How small to cut up food for chickens?

Ballerina Bird

Songster
5 Years
Aug 29, 2014
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I know this is a ridiculous question, but I've had my 10-week old pullets for three days and am mystified as to how they eat! It seems to be quite difficult for them -- they take only a grain of food at a time and then work very hard at making that successful. I feel like they hardly go through any food, though they seem content. (They also eat grit and are pretty good drinkers.) Anyway, I was looking on the site for edible plants, to try to please them, and found basil and marigolds, which I have in my (organic) garden, so I tore them up into what I thought were little pieces for them. When I was tearing up the basil, they got very excited (which reminds me that I also don't understand how they smell things). But one just picked up a fragment of leaf in her beak and dropped it -- how small do the pieces need to be?? Will I ever actually see one of the girls swallow her food? Also -- related questions -- I have a pansy (viola etain) whose flowers are pretty dried out as its season is ending. Is this OK to give them, or does it have to be fresh viola? And are the leaves of flowering plants OK or just the flowers?
 

Folly's place

Enabler
9 Years
Sep 13, 2011
22,771
36,885
1,096
southern Michigan
They should be eating flock raiser or a similar feed, with grit and then stuff on the side as treats. Offer edibles and let them tear it up and play/ eat it as they wish. Maybe basil isn't yummy to a chick? Don't worry about it. Don't give so much stuff that you unbalance their main diet, either. Mary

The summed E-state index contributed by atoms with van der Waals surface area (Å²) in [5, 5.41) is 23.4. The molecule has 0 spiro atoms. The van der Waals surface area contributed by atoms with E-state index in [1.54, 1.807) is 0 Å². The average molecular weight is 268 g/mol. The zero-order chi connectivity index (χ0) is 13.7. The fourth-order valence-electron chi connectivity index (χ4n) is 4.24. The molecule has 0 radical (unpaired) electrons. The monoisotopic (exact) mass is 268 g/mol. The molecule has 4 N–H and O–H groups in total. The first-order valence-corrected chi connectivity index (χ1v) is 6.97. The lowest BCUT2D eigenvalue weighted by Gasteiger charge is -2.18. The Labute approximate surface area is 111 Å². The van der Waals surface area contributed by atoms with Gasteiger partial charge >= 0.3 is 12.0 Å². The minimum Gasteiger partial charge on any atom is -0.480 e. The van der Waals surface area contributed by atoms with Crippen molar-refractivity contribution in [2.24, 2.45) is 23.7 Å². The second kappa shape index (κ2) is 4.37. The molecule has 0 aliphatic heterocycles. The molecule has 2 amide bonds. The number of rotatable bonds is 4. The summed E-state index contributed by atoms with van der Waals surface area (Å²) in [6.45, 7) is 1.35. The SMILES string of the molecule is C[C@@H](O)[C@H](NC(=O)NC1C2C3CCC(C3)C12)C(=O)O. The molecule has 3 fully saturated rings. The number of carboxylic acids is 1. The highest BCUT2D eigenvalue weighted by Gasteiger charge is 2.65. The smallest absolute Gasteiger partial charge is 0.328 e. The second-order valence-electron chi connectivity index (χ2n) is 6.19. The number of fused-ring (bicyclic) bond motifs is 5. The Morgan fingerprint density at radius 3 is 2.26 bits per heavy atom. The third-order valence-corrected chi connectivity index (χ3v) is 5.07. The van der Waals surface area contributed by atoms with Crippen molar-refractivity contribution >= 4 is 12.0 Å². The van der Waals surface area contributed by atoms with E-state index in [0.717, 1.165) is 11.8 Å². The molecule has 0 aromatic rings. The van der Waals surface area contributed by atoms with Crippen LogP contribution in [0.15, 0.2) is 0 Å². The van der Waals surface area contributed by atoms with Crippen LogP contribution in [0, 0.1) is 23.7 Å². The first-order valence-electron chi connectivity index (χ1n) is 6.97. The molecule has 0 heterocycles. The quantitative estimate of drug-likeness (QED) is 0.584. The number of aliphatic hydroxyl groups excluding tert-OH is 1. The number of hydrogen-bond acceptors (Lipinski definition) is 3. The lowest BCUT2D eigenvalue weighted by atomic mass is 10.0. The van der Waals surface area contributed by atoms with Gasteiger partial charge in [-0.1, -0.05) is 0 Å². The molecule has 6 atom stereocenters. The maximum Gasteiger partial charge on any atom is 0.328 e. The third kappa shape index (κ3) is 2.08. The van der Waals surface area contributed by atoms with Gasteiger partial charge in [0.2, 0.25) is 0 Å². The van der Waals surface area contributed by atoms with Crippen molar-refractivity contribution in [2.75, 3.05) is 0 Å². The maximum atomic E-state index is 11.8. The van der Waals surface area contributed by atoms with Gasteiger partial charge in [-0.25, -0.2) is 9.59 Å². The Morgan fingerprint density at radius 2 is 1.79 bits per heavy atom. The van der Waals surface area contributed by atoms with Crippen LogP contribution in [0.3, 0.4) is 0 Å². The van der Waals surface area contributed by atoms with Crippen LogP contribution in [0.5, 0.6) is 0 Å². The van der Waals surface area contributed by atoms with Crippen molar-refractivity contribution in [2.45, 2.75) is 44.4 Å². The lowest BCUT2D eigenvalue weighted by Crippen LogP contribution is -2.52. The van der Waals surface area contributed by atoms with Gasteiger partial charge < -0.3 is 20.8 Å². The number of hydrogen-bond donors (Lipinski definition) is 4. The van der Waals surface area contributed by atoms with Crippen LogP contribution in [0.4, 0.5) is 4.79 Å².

Ballerina Bird

Songster
5 Years
Aug 29, 2014
825
165
226
They are eating Scratch and Peck Grower, which my breeder recommended and people seem to like. That is a good point about not unbalancing their diet -- I will try to keep that in mind. Thanks.
 

Ballerina Bird

Songster
5 Years
Aug 29, 2014
825
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Thanks; another poster commented that her chickens love basil so I thought I'd try it (I don't give them anything extra unless I check first online that it's safe). I also read that they like kale, so I tried that later and it was a hit. That episode demonstrated that if they like something, they will tear it into small enough pieces themselves!:)
 

Cacique500

Songster
6 Years
Jun 2, 2013
441
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181
Atlanta, Georgia
Ours go crazy for just about anything "green" from the garden. Kale, mustard greens, collards, cabbage, etc. For a fun time, hang a head of cabbage and watch them go at it...for hours. We take a small eye screw, screw it into the stem of the cabbage, and hang it with paracord. 5 of them will go through a huge head in about a day. We only do this maybe once a month so we don't screw up the diet too much.

On the other part of your question, when we give them any kind of treat I try to cut it up as small as possible. I'm sure they can handle much larger pieces, but I just feel better about them eating the smaller pieces. Grapes and tomatoes we give them whole, since they're soft enough to shake/tear apart.
 
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Ballerina Bird

Songster
5 Years
Aug 29, 2014
825
165
226
Thanks! What a cute idea. And many thanks for the helpful specifics about cutting the food up -- much appreciated.
 

Den in Penn

Songster
8 Years
Dec 15, 2011
3,418
216
216
SE Pa.
I never cut up their food other then big things like pumpkins that I want to dole out over time. I figure they have all the time in the world to work the food themselves. Trust them, they know how big the pieces need to be.
 

Ballerina Bird

Songster
5 Years
Aug 29, 2014
825
165
226
Thank you! I keep being surprised when they don't act like cats.
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So it helps to have this reassurance.
 

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